There was also a healthy sideline in making crew and chase boats for the last event.

But the Cup's biggest benefit was possibly the way it promoted New Zealand's innovation, such as cutting-edge electric or hydrogen boats.

Michael Eaglen, who now makes electric ferries, says Team NZ has to go where it can make the Cup financially work.
Todd Niall/Stuff
Michael Eaglen, who now makes electric ferries, says Team NZ has to go where it can make the Cup financially work.

“Where we are now is right on the cusp of an incredible change across the whole maritime industry globally and there's a race on.

"It's a race in perception and a race in technology. New Zealand does pretty well on the technology race side, but it's very hard to cast a long shadow and be seen as a big player in the world.

“It's the kind of opportunity that's really hard to quantify now, but which would genuinely come if we were to host it here.”

Professor Juergen Gnoth says Kiwi industries have been half-hearted in the past about extracting value from the Cup.
Stuff
Professor Juergen Gnoth says Kiwi industries have been half-hearted in the past about extracting value from the Cup.

However, Eaglen, who helped design Team NZ’s boat in 2003, said he understood why Team New Zealand might go offshore.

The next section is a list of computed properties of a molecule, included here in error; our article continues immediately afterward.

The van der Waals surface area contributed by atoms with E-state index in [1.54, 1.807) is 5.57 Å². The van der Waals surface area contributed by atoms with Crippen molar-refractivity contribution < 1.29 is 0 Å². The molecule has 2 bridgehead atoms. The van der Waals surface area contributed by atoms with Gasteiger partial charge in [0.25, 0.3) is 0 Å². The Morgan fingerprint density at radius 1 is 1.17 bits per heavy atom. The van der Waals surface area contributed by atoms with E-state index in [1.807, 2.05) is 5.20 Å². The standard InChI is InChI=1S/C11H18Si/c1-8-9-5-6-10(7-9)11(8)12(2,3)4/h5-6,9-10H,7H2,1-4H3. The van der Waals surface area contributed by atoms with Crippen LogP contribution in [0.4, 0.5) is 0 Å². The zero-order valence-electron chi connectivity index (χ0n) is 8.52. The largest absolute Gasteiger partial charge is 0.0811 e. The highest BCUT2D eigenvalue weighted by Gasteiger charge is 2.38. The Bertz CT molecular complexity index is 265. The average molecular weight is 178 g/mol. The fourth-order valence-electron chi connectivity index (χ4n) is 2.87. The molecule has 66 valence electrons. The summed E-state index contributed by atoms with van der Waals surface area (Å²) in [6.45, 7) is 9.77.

“I don't think there's any question they would love to hold it here.

“[But] it's an expensive game. They need to retain their best people and my word, they've got some good ones and they need to put up a defence to win it again.

“They've got to put on an event which provides the profile to their sponsors and everyone else's sponsors.”

Some commentators have argued Team NZ should stay to help the country recoup its investment in this year's event.

America's Cup fans soaked up Team New Zealand's triumph at the 36th America's Cup in Auckland.
Supplied
America's Cup fans soaked up Team New Zealand's triumph at the 36th America's Cup in Auckland.

But Otago University marketing professor Juergen​ Gnoth​ said his research indicated local industries, particularly tourism, had not leveraged the Cup as much as they could have.

Gnoth said he had followed the economic impact of the Cup to New Zealand since the 90s, and the local industries which benefited had failed to play their part.

Much of the infrastructure could be reused, but he said hundreds of businesses he had spoken from past Cup campaigns had treated the event “as a big handout”.

“There was nothing. It was totally blank when it came to creating, let's say, a neighbourhood atmosphere, invite people, have schedules for activities [so that people]would hang around ... and draw people out into the provinces.”

Figure-wise, the economic impact of previous America's Cup campaigns in 1999 and 2003 was $495m and $528 million, an increase of less than 10 per cent between the two events, Gnoth said.

He had also compared how much America's Cup events lifted economic growth in New Zealand and Valencia, which hosted the Cup in 2007.

Although Valencia had a different economy, it added 2.7 per cent to its gross national product, compared to less than 1 per cent to New Zealand's GDP.

“It is a productivity issue,” Gnoth said.